Rulers measure distances in either metric or English units. Rulers are made of a variety of substances, making their use easy regardless of what you are measuring. For example, straight rulers are useful for measuring wood or paper, while a tape measure is better for measuring a waistline. Reading a scale is done similarly, regardless of the ruler's scale or type.
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Things you need
Align the left edge of the ruler with the edge of the item you are measuring. Occasionally there will be a small space on the ruler to the left of the first official line, which will be marked with a zero or arrow. If this is the case, line up the first line with the edge of the object. Proper alignment will ensure a more accurate reading.
Stretch the ruler along the length of the object. If the object is irregularly shaped -- e.g., a round pipe -- you may need to use a more flexible ruler, like a measuring tape. Making sure the ruler lays straight and flush with the surface of the object will increase accuracy.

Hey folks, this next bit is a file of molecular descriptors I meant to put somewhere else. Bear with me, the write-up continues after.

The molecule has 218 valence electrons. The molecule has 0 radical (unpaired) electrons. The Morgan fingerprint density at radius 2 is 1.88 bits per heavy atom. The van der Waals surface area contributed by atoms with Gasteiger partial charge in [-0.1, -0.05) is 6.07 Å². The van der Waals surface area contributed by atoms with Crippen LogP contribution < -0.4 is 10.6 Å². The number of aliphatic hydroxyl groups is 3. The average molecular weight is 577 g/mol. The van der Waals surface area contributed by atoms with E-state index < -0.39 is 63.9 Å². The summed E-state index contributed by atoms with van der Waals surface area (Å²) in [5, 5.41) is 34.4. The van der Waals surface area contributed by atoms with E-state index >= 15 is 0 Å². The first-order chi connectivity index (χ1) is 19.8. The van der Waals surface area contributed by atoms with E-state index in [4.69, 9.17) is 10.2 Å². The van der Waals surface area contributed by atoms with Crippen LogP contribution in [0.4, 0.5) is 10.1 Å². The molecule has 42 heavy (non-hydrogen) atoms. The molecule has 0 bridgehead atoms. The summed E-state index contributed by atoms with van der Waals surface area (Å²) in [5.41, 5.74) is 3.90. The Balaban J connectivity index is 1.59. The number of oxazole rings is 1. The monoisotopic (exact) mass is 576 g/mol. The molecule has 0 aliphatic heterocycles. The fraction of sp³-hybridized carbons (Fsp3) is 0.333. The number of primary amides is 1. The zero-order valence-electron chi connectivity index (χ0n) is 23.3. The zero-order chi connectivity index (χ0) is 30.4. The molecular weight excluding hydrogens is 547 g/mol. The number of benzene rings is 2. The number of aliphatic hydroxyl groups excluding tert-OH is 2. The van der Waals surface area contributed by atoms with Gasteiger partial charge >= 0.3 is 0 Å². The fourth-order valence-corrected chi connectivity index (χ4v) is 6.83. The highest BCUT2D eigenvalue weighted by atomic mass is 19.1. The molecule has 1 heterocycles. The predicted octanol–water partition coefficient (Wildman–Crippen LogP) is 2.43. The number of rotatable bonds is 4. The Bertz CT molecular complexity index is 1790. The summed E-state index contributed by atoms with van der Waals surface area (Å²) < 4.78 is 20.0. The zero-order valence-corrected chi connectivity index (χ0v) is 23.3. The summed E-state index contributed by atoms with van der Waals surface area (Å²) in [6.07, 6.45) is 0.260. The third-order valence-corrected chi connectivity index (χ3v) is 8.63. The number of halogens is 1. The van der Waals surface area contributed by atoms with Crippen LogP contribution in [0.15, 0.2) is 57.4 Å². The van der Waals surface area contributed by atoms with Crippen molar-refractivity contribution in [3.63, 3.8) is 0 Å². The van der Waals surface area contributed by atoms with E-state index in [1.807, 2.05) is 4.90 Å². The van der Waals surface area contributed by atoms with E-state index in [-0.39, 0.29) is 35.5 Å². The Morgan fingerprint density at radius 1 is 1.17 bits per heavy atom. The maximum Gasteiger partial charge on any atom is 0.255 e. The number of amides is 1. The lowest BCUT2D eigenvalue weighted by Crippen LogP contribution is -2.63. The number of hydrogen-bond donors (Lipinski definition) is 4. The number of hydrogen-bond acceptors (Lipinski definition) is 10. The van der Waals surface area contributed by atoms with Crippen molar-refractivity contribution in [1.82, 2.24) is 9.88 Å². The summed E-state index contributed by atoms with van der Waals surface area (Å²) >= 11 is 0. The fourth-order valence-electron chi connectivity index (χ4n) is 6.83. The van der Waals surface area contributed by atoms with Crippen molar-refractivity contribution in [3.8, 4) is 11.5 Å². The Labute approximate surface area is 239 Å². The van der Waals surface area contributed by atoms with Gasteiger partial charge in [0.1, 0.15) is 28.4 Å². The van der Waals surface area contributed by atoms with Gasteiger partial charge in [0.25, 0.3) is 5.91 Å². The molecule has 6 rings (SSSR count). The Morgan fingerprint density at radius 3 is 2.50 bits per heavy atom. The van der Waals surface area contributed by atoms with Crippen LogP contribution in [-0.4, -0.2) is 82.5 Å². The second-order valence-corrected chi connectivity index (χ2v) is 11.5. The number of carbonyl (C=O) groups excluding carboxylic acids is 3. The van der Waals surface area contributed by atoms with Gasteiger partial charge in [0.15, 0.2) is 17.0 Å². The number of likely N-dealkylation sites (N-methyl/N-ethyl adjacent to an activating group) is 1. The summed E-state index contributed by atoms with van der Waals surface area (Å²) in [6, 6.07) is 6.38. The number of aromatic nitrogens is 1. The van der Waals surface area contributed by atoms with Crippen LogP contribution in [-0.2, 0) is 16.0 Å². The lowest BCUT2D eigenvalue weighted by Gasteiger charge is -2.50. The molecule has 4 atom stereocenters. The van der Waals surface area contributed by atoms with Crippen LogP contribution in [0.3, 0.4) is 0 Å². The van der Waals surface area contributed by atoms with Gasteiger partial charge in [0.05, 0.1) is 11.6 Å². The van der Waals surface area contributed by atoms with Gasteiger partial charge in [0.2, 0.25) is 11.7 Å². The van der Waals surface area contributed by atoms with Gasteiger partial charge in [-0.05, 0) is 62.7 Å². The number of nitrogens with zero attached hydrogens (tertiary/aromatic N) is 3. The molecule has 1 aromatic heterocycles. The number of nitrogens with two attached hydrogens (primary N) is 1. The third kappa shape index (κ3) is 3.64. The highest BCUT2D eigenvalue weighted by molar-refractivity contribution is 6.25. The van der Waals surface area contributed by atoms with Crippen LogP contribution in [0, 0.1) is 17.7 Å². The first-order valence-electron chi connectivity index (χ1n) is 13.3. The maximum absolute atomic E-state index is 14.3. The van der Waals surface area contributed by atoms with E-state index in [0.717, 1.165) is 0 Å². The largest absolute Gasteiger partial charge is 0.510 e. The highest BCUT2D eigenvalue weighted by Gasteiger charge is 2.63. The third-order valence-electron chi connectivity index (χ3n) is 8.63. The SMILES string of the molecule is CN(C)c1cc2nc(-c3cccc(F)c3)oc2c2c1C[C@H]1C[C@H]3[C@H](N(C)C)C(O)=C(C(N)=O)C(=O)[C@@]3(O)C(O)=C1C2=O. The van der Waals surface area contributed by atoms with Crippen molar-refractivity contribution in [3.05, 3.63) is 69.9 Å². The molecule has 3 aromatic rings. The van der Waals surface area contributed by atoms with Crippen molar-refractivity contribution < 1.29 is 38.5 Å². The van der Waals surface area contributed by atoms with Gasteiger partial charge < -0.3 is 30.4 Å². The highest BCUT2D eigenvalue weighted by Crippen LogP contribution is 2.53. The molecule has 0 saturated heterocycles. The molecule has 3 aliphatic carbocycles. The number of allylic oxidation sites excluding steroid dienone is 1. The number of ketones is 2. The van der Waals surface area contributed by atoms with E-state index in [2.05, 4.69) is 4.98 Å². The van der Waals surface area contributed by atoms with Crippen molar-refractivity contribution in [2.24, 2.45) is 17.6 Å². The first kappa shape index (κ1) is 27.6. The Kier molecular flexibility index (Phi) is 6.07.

Observe the ruler at the opposite end of the object. Find the line on the ruler closest to this end. Read the first whole number on the ruler you see to the left of this line and write it down. If the line on the ruler closest to the end of the object happens to line up directly with a whole number, this is your measurement. If not, your measurement will contain either a fraction or decimal point, depending on whether your ruler is English or metric, respectively.
Examine the small markings on the ruler that follow the whole number. If the ruler is English, the whole numbers are inches and each of these small marks equals one-eighth or one-sixteenth of an inch. To be sure, count the number of these small lines occurring within an inch. Then, count how many of these small lines are between the whole number and the end of the object and put this number over either eight or 16, depending on the scale. For example, if the small ruler markings represent one-sixteenth of an inch and you count three of them, your measurement will be the whole number plus three-sixteenths. Reduce the fraction if possible; e.g., rather than eight-sixteenths, write one-half. If the ruler is metric, each whole number will represent a centimetre and the small lines between are millimetres. Count the number of these small lines between the last whole number and the end of the object. Place this number to the right of a decimal point after the whole number; e.g., 3.4cm.
Tips and warnings
- If the lines on a ruler are thick, use the centre of the line to attain your measurement. If the object falls between two lines and accuracy is important, get a ruler with a finer scale.
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